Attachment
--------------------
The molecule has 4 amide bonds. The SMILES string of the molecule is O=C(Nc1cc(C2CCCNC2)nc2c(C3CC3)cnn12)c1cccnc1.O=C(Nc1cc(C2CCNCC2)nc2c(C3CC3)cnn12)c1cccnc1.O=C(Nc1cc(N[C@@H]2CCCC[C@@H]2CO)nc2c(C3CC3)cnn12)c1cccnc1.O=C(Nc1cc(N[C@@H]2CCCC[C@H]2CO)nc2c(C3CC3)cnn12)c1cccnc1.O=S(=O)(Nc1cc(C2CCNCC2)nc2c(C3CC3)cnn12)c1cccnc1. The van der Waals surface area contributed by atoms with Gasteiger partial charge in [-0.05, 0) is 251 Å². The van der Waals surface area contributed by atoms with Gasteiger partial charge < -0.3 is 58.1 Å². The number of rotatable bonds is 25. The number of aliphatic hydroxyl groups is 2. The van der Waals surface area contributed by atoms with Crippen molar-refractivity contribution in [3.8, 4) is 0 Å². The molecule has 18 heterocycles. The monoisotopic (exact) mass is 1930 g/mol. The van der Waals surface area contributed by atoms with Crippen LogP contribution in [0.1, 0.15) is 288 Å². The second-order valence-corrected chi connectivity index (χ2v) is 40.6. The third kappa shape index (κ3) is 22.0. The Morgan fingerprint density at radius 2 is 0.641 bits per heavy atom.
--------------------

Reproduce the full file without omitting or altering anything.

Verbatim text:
The molecule has 4 amide bonds. The SMILES string of the molecule is O=C(Nc1cc(C2CCCNC2)nc2c(C3CC3)cnn12)c1cccnc1.O=C(Nc1cc(C2CCNCC2)nc2c(C3CC3)cnn12)c1cccnc1.O=C(Nc1cc(N[C@@H]2CCCC[C@@H]2CO)nc2c(C3CC3)cnn12)c1cccnc1.O=C(Nc1cc(N[C@@H]2CCCC[C@H]2CO)nc2c(C3CC3)cnn12)c1cccnc1.O=S(=O)(Nc1cc(C2CCNCC2)nc2c(C3CC3)cnn12)c1cccnc1. The van der Waals surface area contributed by atoms with Gasteiger partial charge in [-0.05, 0) is 251 Å². The van der Waals surface area contributed by atoms with Gasteiger partial charge < -0.3 is 58.1 Å². The number of rotatable bonds is 25. The number of aliphatic hydroxyl groups is 2. The van der Waals surface area contributed by atoms with Crippen molar-refractivity contribution in [3.8, 4) is 0 Å². The molecule has 18 heterocycles. The monoisotopic (exact) mass is 1930 g/mol. The van der Waals surface area contributed by atoms with Crippen LogP contribution in [0.1, 0.15) is 288 Å². The second-order valence-corrected chi connectivity index (χ2v) is 40.6. The third kappa shape index (κ3) is 22.0. The Morgan fingerprint density at radius 2 is 0.641 bits per heavy atom.